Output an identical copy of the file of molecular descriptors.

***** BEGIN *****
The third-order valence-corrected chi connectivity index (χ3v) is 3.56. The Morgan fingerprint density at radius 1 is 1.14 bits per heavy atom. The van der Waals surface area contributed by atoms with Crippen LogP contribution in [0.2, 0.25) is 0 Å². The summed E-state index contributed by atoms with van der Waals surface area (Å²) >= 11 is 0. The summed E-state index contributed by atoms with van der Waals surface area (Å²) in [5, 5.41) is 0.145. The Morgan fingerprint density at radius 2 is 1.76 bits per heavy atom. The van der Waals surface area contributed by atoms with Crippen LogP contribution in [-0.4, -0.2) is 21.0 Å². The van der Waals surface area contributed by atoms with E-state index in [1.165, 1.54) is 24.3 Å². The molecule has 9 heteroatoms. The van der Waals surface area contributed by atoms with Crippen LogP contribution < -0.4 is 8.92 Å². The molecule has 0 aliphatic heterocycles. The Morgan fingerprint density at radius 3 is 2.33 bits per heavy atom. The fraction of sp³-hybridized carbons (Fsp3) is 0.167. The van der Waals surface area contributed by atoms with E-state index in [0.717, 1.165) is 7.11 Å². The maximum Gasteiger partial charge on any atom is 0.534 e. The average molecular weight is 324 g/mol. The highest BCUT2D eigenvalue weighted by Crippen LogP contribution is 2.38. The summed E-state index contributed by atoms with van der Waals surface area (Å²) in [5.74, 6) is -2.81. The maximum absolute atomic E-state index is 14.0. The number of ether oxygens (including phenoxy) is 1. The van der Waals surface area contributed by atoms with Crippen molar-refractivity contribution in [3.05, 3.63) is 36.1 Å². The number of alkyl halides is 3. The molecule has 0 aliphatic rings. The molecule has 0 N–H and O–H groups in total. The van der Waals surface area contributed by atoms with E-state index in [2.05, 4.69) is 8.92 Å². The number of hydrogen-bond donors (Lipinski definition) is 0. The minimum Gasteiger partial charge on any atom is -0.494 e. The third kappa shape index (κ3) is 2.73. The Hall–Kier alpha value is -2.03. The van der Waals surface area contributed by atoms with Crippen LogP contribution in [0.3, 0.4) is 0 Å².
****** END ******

The third-order valence-corrected chi connectivity index (χ3v) is 3.56. The Morgan fingerprint density at radius 1 is 1.14 bits per heavy atom. The van der Waals surface area contributed by atoms with Crippen LogP contribution in [0.2, 0.25) is 0 Å². The summed E-state index contributed by atoms with van der Waals surface area (Å²) >= 11 is 0. The summed E-state index contributed by atoms with van der Waals surface area (Å²) in [5, 5.41) is 0.145. The Morgan fingerprint density at radius 2 is 1.76 bits per heavy atom. The van der Waals surface area contributed by atoms with Crippen LogP contribution in [-0.4, -0.2) is 21.0 Å². The van der Waals surface area contributed by atoms with E-state index in [1.165, 1.54) is 24.3 Å². The molecule has 9 heteroatoms. The van der Waals surface area contributed by atoms with Crippen LogP contribution < -0.4 is 8.92 Å². The molecule has 0 aliphatic heterocycles. The Morgan fingerprint density at radius 3 is 2.33 bits per heavy atom. The fraction of sp³-hybridized carbons (Fsp3) is 0.167. The van der Waals surface area contributed by atoms with E-state index in [0.717, 1.165) is 7.11 Å². The maximum Gasteiger partial charge on any atom is 0.534 e. The average molecular weight is 324 g/mol. The highest BCUT2D eigenvalue weighted by Crippen LogP contribution is 2.38. The summed E-state index contributed by atoms with van der Waals surface area (Å²) in [5.74, 6) is -2.81. The maximum absolute atomic E-state index is 14.0. The number of ether oxygens (including phenoxy) is 1. The van der Waals surface area contributed by atoms with Crippen molar-refractivity contribution in [3.05, 3.63) is 36.1 Å². The number of alkyl halides is 3. The molecule has 0 aliphatic rings. The molecule has 0 N–H and O–H groups in total. The van der Waals surface area contributed by atoms with E-state index in [2.05, 4.69) is 8.92 Å². The number of hydrogen-bond donors (Lipinski definition) is 0. The minimum Gasteiger partial charge on any atom is -0.494 e. The third kappa shape index (κ3) is 2.73. The Hall–Kier alpha value is -2.03. The van der Waals surface area contributed by atoms with Crippen LogP contribution in [0.3, 0.4) is 0 Å².